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Opinion: Deurbanizing, not degrowth, would benefit everyone

We need to go back to the smaller mills, smaller farms, smaller food processing plants, and the smaller towns. We need to localize the basics of what we need to survive.
Rural urban divide
Fewer urban residents and more rural living would benefit everyone in our economy, except the most wealthy industrialists.

As soon as the consumerist hangover of Christmas set in, Nature dropped a big paper proposing we abandon economic growth.

The timing almost had us hoodwinked but the big question remains: Is “degrowth” just a recipe for recession and a centrally-planned society of urban populations stuck in 15-minute cities on Universal Basic Income being fed insects and precision-fermented food?

It seems that’s what the mainstream “degrowth” philosophy is selling us, from George Mombiot’s book Regenesis to the suggestion in the Nature paper that city dwellers wouldn’t need to drive as much. Meanwhile, I guess, a small percentage of us will tend the techno-modernist Roundup-ready GMO landscapes of automated mega-farms.

I think they’ve got it wrong.

Degrowth should be about the decentralization of our economy and a return to rural living.

Instead of bigger farms and more centralized production, we need the opposite.  We need to go back to the smaller mills, smaller farms, smaller food processing plants, and the smaller towns. We need to localize the basics of what we need to survive.

Chris Smaje has written extensively on the future of agrarian self-reliance. He’s well worth a read. 

Of course this is incredibly inefficient.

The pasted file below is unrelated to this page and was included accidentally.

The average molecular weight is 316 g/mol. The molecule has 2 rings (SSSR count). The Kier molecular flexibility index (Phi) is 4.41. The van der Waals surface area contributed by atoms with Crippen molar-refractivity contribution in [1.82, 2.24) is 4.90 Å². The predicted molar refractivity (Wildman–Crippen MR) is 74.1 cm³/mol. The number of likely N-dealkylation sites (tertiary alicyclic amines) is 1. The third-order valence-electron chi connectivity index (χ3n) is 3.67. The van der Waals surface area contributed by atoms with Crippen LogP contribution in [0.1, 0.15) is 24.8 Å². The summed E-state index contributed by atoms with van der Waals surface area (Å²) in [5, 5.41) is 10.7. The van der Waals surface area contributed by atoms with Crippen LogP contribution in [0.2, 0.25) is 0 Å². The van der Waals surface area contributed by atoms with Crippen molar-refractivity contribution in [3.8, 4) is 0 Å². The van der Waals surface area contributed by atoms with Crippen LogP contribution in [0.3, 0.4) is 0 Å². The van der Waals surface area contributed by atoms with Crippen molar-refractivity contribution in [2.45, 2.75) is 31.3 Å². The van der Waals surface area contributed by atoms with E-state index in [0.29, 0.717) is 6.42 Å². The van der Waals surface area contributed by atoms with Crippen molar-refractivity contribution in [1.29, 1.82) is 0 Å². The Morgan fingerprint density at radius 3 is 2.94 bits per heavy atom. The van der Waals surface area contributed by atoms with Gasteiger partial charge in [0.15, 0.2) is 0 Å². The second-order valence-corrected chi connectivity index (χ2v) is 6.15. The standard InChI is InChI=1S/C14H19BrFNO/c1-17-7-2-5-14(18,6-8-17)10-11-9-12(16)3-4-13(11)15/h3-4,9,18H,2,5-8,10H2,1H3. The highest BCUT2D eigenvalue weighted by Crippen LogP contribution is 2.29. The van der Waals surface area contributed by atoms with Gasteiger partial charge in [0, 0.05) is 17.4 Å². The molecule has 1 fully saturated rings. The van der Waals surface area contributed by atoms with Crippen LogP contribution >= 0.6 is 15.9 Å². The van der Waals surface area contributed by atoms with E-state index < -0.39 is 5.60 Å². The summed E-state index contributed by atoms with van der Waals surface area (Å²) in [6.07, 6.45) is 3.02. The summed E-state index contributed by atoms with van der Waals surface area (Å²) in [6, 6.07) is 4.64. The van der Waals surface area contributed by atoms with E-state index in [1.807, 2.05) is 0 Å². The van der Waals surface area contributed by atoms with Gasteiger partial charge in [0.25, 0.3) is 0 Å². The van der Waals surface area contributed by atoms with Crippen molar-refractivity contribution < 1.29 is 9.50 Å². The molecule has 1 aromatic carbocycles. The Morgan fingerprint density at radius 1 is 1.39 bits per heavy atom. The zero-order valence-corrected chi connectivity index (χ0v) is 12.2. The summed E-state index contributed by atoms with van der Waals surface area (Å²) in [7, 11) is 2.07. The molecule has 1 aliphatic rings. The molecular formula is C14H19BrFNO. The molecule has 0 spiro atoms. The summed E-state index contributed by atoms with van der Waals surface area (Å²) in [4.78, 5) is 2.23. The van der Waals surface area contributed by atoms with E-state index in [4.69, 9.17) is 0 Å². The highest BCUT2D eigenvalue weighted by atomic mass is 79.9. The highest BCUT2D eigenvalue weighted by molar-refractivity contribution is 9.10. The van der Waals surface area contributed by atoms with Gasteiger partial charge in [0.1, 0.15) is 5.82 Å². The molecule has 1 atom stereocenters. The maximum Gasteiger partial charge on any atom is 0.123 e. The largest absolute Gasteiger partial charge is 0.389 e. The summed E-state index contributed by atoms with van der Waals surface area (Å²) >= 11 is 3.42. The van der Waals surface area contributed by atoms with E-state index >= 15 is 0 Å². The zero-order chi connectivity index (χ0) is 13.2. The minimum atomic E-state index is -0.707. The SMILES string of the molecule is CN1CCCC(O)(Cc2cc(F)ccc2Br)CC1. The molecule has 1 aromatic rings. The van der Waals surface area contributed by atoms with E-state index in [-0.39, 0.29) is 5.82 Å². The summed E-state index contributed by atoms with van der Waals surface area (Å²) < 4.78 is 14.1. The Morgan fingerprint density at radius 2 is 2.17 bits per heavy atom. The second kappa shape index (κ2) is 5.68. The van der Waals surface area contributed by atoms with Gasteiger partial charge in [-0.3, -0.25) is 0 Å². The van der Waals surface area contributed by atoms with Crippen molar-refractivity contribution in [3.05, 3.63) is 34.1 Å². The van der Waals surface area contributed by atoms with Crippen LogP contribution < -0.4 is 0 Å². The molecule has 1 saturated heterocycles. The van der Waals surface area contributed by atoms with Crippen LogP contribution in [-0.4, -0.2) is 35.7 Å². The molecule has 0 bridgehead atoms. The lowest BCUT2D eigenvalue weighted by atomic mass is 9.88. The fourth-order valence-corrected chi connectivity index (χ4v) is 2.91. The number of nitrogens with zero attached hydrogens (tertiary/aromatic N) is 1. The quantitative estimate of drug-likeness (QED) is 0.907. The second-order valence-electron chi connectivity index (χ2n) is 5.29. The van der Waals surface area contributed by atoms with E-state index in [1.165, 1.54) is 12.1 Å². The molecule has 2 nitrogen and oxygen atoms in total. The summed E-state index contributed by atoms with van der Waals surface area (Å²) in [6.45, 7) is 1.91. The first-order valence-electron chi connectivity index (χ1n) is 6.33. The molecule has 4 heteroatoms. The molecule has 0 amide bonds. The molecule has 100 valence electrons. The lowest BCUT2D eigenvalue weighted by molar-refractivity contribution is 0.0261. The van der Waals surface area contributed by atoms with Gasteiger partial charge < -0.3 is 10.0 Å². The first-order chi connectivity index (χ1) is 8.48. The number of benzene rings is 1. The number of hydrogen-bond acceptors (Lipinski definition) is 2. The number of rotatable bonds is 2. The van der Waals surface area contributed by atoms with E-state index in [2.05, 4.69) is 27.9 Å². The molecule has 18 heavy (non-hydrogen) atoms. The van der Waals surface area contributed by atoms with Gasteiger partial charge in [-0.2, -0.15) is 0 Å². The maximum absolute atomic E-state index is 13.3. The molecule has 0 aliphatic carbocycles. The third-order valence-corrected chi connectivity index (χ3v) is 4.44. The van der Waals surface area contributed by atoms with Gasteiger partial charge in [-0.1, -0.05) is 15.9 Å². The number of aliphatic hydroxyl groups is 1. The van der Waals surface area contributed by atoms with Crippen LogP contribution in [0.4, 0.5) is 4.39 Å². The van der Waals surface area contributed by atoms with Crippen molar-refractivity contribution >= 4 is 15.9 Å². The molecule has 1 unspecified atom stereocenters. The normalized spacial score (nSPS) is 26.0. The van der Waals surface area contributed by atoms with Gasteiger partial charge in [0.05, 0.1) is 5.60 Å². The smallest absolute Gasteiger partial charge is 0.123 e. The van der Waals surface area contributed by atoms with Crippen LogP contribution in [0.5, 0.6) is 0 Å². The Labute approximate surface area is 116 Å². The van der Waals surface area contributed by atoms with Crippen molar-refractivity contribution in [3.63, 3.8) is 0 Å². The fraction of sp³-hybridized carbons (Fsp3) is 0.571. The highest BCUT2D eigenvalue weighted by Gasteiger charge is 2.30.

But what if, like how our local supermills destroyed thousands of mill jobs in the sawmill industry, the main achievement of efficiency is simply to transfer wealth to the urban financiers and away from rural labour?

Generally speaking, smaller and more spread-out producers and farms may be less efficient, and worse for the GDP than a monocrop mega-farm. But there would be more competition, more resiliency, more choice, and probably better food, more biodiverse landscapes, and a more equitable society.  

In other words, it might improve our quality of life and the environment.

But we might get dirty fingernails.

If we look at de-growth as economic decentralization, as a means to break up the monopolies and the growing feudalist corporate land holdings, it’s not that radical of an idea.  It’s a democratic principle that our existing anti-trust laws were designed to protect but haven’t.

Another maxim of the modern degrowth philosophy that I don’t agree with is this idea that herding everyone into cities will help nature.

As long as we have a know-nothing corporate/academic/government elite telling us how to manage the landbase that they know nothing about, those rural communities will remain the only thing that stands in the way of their incompetence.

When university forestry departments tell government and corporations spraying and brushing cutblocks to kill the fire-resistant broadleaf forests moose and beaver depend on is a great idea, who complains about it? The big-city animal rights and environmental groups?  Not really.  

Trappers and ranchers complain about it.  

When I read about the ecological breakdown of the Amazon, it’s the Indigenous people on the land who have the most credibility.

And when I read about big-ag pollution in Iowa and Missouri, it’s the diverse small farms and rural communities fighting it.  

Not urban populations. Not the managerial elite.

Hollowing out rural communities doesn’t get you healthier ecosystems.  Hollowing out the rural population base creates opportunities for destructive corporate farming, forestry, and simplified landscapes.

Getting us back out onto the land could help change that.

James Steidle is a Prince George writer.